The other thing that really stands out to me is that I took photography my junior and senior year, and I also took Drawing and Design and 2D art— I took art every year, and I would encourage anybody to do that. But I think photography was the really special one for me because, well, I’m not good at drawing, or painting, or sculpting. I’m not really good at doing things with my hands that are not athletic; my hands just don’t have that kind of precision. So, photography was the first time where I felt like I could express myself artistically because it turns out that I could see things. I think everybody has some sort of vision, and if you embrace that vision a little bit and follow what they tell you about composition and shadow and light, you can actually make something that’s nice. And I think that was really eye-opening for me, and I think that this school… made me really well rounded, you know? It gave me the possibility of truly exploring different parts of myself. Obviously I think the athletic part of me was most represented, but I think I also just got to do all these other things— like going to plays. I basically went to every single play, and probably every music concert, and I loved going to those. I just really enjoyed watching people do it, and I had like, crushes on people who did plays and played music, because I was just like wow, how are you doing this?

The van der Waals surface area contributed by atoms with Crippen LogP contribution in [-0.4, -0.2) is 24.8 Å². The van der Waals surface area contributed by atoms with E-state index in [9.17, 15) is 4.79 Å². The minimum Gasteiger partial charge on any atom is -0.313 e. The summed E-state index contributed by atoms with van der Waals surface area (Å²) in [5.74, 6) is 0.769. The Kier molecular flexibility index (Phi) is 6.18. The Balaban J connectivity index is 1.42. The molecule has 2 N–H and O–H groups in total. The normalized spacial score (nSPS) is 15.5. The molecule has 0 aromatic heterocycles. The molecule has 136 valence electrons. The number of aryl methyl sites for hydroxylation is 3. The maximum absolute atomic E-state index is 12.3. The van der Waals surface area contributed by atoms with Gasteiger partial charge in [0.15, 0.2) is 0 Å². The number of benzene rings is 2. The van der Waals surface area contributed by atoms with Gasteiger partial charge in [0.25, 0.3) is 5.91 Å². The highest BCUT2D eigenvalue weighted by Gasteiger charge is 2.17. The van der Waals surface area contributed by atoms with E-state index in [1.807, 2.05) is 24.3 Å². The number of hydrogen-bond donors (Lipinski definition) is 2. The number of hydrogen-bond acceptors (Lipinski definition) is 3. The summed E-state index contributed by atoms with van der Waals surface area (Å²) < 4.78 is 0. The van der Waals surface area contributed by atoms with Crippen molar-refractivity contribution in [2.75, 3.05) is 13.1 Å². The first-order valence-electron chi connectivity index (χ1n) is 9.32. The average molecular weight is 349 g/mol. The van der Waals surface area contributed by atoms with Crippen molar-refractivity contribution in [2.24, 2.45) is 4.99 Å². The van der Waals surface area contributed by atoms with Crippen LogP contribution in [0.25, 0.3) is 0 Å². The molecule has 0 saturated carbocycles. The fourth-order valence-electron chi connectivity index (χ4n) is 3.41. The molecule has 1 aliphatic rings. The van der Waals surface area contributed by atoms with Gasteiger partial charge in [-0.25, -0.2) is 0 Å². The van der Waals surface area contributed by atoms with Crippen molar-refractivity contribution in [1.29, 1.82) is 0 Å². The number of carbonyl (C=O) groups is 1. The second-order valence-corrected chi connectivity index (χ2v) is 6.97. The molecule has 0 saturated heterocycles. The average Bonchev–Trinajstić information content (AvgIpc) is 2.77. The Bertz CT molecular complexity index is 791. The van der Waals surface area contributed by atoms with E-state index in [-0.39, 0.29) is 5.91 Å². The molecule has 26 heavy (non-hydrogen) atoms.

Anna: So, continuing the conversation about volleyball, did you play volleyball in college as well? 

Johanna: I did not play volleyball in college. It’s funny, because I always feel like I need to explain that, because I probably should’ve? Well, no, I don’t think I should’ve, but I think I could’ve, is the truth of it. And to be honest, I thought that I honestly wanted to, for my whole life. And— I burned out, really. And I can tell you the honest truth, but I’m not really sure what the lesson on it is, but maybe I’ll come to it. So I went to try out for club volleyball, when I was in my senior year, which would’ve been my last club season. And I think this was after I got in early at Harvard, and it was like, now I never have to do anything again.